What is the National Retirement Fund?


Quick Answer

The National Retirement Fund is a trust fund created in the mid-2000s through the merger of many pension plans across industries such as clothing, hospitality, food service, gaming, laundry and textile, according to Unite Here. The purpose of the fund is to provide pension benefits for the legacy plan of the National Retirement Fund, which includes more than 162,000 active retirees and more than 150,000 participants or former participants who have not yet retired.

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Full Answer

The legacy plan is a multiemployer-defined benefit plan that provides a guaranteed monthly benefit to retirees until they die, reports Unite Here. The benefit is based on years of service, earnings, age at retirement and spousal benefit elections. The National Retirement Fund is the investment fund for the defined benefit plan. It is administered by 48 trustees. One-half of the trustees is appointed by the Unite Here and Workers United unions, and the other half is appointed by the employers who sponsor the plan.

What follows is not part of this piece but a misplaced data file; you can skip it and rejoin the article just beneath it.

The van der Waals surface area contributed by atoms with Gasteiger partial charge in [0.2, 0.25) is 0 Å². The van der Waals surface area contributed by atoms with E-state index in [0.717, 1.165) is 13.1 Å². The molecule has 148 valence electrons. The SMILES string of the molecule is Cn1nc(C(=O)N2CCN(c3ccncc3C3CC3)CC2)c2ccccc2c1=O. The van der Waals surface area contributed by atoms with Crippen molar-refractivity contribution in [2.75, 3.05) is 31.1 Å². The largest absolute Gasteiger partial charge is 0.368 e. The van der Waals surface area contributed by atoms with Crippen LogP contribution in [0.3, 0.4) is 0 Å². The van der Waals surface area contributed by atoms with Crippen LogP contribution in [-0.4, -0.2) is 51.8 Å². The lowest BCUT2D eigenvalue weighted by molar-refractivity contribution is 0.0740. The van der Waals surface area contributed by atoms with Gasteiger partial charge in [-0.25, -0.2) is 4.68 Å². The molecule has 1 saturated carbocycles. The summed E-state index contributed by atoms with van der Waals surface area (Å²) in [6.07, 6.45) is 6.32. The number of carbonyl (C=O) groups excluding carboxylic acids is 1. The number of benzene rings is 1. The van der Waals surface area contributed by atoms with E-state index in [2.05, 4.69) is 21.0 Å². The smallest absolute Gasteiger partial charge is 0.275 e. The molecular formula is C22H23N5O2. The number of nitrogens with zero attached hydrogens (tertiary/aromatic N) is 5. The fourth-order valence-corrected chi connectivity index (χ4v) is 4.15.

While the National Retirement Fund has assets of more than $2.5 billion, actuarial projections estimate that the assets are substantially less than the money the fund needs to pay current and future retirees of the legacy plan. As of Jan. 1, 2015, the legacy plan was frozen and is no longer accepting participants. The trustees of the legacy plan are determining the steps they need to take to meet their legal obligations under the Employee Retirement and Income Security Act, or ERISA, given the projected shortfall of the National Retirement Fund.

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